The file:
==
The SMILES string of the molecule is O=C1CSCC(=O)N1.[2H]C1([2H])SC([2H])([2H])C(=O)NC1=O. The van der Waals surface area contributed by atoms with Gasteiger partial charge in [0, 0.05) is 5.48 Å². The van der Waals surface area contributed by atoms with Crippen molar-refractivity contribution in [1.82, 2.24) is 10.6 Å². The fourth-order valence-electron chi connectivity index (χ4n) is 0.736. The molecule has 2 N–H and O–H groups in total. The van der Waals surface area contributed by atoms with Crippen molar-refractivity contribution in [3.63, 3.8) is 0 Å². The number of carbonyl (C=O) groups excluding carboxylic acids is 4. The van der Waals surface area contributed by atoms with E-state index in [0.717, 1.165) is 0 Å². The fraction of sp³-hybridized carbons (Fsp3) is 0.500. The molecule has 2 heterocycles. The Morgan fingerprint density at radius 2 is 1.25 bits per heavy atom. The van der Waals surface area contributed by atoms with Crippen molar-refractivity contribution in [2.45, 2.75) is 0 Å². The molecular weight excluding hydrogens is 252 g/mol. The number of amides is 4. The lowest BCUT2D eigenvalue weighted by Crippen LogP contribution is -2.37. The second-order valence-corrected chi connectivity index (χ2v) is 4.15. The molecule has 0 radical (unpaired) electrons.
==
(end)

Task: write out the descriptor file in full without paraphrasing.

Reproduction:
The SMILES string of the molecule is O=C1CSCC(=O)N1.[2H]C1([2H])SC([2H])([2H])C(=O)NC1=O. The van der Waals surface area contributed by atoms with Gasteiger partial charge in [0, 0.05) is 5.48 Å². The van der Waals surface area contributed by atoms with Crippen molar-refractivity contribution in [1.82, 2.24) is 10.6 Å². The fourth-order valence-electron chi connectivity index (χ4n) is 0.736. The molecule has 2 N–H and O–H groups in total. The van der Waals surface area contributed by atoms with Crippen molar-refractivity contribution in [3.63, 3.8) is 0 Å². The number of carbonyl (C=O) groups excluding carboxylic acids is 4. The van der Waals surface area contributed by atoms with E-state index in [0.717, 1.165) is 0 Å². The fraction of sp³-hybridized carbons (Fsp3) is 0.500. The molecule has 2 heterocycles. The Morgan fingerprint density at radius 2 is 1.25 bits per heavy atom. The van der Waals surface area contributed by atoms with Crippen molar-refractivity contribution in [2.45, 2.75) is 0 Å². The molecular weight excluding hydrogens is 252 g/mol. The number of amides is 4. The lowest BCUT2D eigenvalue weighted by Crippen LogP contribution is -2.37. The second-order valence-corrected chi connectivity index (χ2v) is 4.15. The molecule has 0 radical (unpaired) electrons.